So if you are wanting to stim the outflow of US dollars to foriegn countries you would be better served by cutting off all recreational travel to foriegn countries for one month during the summer VS anything with our troops.

And social security adds nothing to Society, as that money paid out was taken from this generation of workers minus the overhead of IRS and government handling at all levels which is in the Billions a year. Someone with the correct figure, add it please.

War is akin to doing nothing.

Funny, getting defeated in akin to doing nothing. War is akin to fighting back so you don't get pummeled.

RE: Less = More
By jimbojimbo on 2/28/2008 3:11:25 PM , Rating: 2
But when we got paid all the money wound up in stateside banks that we couldn't even touch until we got back. Then we spent a good portion by fueling the economy with new car puchases and such.

You obviously don't know so let me clear it up. Even if we didn't go over there troops still get paid and do regular exercises which also cost up money all year round. If we're not at war we're training for war. And don't give me any of this death toll crap because more troops die of motorcycle/automobile accidents than from combat. I know because we got the spiel every holiday.

RE: Less = More
By SoCalBoomer on 2/26/2008 12:27:49 PM , Rating: 3
Moral of the story here: There is a world outside of America, really there is!

Funny how you seem to ignore that this article centers around a UK airline company. . .

RE: Less = More
By onwisconsin on 2/25/2008 8:12:50 PM , Rating: 2
I'd say more of a lobbyist organization (eg AARP, NRA, etc...) ;)

By Richlet on 2/25/2008 3:30:34 PM , Rating: 4
Sheesh, I didn't realise that so many people who read dailytech were such douchebag haters of people who care about the environment. I would have thought they'd be *into* new r&d of cleaner fuel solutions, not a bunch of hummer-driving dopes :P

RE: wow..
By rcc on 2/25/2008 4:14:55 PM , Rating: 4
haters of people who care about the environment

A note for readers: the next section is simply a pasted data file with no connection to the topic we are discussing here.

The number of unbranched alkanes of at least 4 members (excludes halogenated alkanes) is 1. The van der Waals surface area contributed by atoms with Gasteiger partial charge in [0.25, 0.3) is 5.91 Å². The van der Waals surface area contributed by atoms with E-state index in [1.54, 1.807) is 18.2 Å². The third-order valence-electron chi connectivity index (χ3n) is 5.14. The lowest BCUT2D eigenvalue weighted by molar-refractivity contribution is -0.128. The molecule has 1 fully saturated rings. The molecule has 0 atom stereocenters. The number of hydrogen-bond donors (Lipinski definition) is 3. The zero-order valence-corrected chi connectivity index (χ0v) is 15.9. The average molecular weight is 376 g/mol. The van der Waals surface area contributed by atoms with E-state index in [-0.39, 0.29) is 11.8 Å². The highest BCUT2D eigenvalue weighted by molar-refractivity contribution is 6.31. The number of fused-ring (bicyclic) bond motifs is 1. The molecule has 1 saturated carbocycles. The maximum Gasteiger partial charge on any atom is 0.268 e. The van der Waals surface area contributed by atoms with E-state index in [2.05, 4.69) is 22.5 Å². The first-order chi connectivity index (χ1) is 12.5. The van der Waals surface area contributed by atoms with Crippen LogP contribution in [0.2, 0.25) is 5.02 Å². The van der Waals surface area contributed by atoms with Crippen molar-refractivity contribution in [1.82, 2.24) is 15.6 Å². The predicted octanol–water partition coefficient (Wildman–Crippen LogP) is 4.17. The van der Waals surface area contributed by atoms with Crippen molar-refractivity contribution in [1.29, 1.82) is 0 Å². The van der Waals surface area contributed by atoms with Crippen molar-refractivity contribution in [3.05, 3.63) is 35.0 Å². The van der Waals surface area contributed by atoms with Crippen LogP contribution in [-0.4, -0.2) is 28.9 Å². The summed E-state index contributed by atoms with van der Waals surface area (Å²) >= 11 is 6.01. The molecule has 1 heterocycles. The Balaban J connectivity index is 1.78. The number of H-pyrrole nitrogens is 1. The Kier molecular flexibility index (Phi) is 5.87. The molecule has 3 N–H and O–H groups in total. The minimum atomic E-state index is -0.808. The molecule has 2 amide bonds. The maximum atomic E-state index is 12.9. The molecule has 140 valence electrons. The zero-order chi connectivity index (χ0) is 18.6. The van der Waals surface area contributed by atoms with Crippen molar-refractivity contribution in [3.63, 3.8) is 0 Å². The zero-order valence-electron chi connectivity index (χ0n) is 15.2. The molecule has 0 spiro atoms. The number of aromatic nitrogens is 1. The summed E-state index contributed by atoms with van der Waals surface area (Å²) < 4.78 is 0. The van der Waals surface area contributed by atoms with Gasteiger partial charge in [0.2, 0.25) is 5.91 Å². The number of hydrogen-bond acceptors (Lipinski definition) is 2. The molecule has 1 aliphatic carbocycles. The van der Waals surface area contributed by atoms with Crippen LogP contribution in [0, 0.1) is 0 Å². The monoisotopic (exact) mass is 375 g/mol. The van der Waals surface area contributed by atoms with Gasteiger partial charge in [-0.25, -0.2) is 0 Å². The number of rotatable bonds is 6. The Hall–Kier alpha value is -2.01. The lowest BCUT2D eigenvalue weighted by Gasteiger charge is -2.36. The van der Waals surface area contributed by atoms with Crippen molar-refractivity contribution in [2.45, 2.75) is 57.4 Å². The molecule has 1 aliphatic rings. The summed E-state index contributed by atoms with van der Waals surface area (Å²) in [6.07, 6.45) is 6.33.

hmmmm, who were we discussing that actually cares about the environment?

RE: wow..
By eye smite on 2/25/2008 11:56:59 PM , Rating: 5
I think it's just a case of people being jaded by the global warming, mini ice age, natural changes in environment maelstrom of disinformation we all keep getting from the so called experts that can't seem to agree on anything. I could be wrong though.

RE: wow..
By MadMaster on 2/26/2008 12:58:40 AM , Rating: 1
haha look at some of the stuff these guys believe!

High gasoline prices are caused by refinery capacity!

Clearly, that isn't the case, (and wasn't back in April)...

Or hey, lets check out this article...

Obviously isn't the case.


"If I believe in anything non-conservative, I have to be a push over, give up my hummer, etc... That means liberals/environmentalists are the devil!"

It's Okay though, ultra-conservatives make me $$!

RE: wow..
By masher2 on 2/26/2008 1:36:34 AM , Rating: 4
> "Clearly, that isn't the case, (and wasn't back in April)..."

I'll just spend the time to just deconstruct one of your fallacies. Look at your posted link from the EIA. Examine refining percentage as a cost of gas for Jan 07 -- 10.6%. Now look at the percentage just 3 months later. It has risen to 28.1%, a rise of nearly three-fold in just three months. Do you actually believe refining costs tripled in 3 months time? The price of gas rose by 90 cents/gal in that interval, a period in which the cost of crude oil, measured as a percentage of gas prices, actually fell.


As someone who once actively traded commodity futures, let me explain how gas prices work. They're not set by oil companies, regardless of what some believe. They're set by the futures market, in a collective decision made by tens of thousands of traders. How do they work? Tactics vary, but the base strategy is simple -- look at the EIA's weekly figures on gasoline stockpiles, see if the value is rising or declining, and try to outguess the trend. A decling value means we're buying more gas than we make. A long-term decline requires price to rise enough to force demand down. Else the pumps will run dry and we all walk to work.

The effect of refining capacity on gas prices can be seen most clearly in the aftermath of hurricane Katrina. The temporary loss of several key refineries caused gas prices to skyrocket to $6/gallon in places. Look at refining costs Sep-Nov 05, which dropped by more than 400% in just two months time. That occurred as the refininers came back online.

You also see a similar effect every summer, as higher demand always causes gas prices to rise, whatever oil prices may do.

Is refining the only factor affecting gas prices? No, of course not. Historically, oil prices are a larger factor. The refining bottleneck only rears its ugly head when we approach 100% capacity points in the system. That leaves little room for unexpected shutdowns or problems, makes traders jumpy, and causes prices to rise.